Waitaki River system - an overview
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The extensive catchment of the Waitaki River system begins in the snow and icefields of the Southern Alps/Kä Tiritiri o te Moana. ‘Waitaki’ literally means ‘the waterway of tears’, symbolising the tears of Aoraki Mt Cook, the tallest mountain in New Zealand, as they flow along the Tasman River and spill in Lake Pukaki. Before sections of the river were dammed for hydro-power production, the river was one of New Zealand’s largest rivers, traversing over 200 kilometres of diverse landscapes.
Fed by three large glacial lakes, Tekapo, Ohau as well as Lake Pukaki, the Waitaki River flows through Lake Waitaki, Lake Benmore and Lake Aviemore, the latter two contained by Benmore Dam and Aviemore Dam respectively.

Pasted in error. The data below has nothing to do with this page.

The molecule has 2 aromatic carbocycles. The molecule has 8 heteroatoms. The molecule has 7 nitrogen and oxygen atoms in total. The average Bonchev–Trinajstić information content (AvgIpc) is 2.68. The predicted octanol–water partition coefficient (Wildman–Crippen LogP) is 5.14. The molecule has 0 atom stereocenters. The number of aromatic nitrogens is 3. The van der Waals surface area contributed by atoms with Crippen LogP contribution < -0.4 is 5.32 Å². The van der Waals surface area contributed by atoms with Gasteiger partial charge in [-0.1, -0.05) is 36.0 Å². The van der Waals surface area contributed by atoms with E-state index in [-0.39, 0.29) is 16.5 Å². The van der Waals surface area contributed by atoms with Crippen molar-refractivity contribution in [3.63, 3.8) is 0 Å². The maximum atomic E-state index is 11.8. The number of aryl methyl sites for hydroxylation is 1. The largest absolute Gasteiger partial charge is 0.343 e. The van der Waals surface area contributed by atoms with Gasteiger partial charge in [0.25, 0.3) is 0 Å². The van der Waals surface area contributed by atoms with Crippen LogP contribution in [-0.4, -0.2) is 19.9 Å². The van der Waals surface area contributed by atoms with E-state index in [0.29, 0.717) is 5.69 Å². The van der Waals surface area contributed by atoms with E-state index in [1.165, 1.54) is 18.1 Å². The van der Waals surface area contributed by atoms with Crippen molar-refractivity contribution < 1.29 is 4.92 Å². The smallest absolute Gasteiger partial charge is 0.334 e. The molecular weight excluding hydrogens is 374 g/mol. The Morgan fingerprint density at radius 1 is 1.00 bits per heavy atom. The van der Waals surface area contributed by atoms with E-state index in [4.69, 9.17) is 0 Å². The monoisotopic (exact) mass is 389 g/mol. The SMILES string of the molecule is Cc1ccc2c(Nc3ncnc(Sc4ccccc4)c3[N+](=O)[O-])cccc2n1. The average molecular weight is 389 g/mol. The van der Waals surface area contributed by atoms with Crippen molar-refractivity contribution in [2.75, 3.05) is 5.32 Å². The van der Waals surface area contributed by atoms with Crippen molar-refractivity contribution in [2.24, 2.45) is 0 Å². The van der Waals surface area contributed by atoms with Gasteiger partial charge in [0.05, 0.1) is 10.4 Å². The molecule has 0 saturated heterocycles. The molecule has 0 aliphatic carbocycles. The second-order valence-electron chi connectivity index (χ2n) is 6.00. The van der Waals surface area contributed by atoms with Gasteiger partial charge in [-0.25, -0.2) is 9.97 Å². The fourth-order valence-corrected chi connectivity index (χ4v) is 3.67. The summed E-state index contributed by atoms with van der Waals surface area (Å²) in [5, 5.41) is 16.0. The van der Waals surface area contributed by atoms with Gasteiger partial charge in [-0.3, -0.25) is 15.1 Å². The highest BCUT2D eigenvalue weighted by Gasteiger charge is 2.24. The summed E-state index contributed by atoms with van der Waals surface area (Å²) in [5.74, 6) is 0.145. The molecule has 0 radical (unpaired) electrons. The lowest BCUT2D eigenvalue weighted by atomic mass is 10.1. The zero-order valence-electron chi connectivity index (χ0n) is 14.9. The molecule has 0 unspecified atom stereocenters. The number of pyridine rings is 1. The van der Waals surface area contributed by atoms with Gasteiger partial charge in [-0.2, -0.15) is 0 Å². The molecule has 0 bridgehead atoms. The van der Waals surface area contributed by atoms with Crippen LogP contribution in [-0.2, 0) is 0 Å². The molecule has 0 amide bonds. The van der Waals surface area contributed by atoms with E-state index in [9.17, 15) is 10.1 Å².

The Lower Waitaki passes Kurow and Glenavy before entering the Pacific Ocean between Timaru and Oamaru on the east coast.
“Project River Recovery (PRR) commenced operations in 1991 following the establishment of a compensatory funding agreement with the energy provider (ECNZ) in the upper Waitaki River which recognised the adverse impacts of hydroelectric power development on braided river and wetland ecosystems. A key focus of the programme over its 28 years of operation has been to maintain integrity of braided river ecosystems, particularly from the impacts of invasive plants. The programme has also invested considerable effort into assessing the impacts of mammalian predators on riverbed fauna and developing effective methods for their control in riverbed environments.
“These and other goals are set out in the current seven-year strategic plan (2012-2019; Rebergen and Woolmore, 2015) which is still operative. Given that the funding agreement with Meridian Energy Limited and Genesis Energy Limited is in the early stages of renegotiation, both companies have agreed that the strategic plan will get a quick interim review until a new deal is reached.” – Project River Recovery Annual Report 2019-2020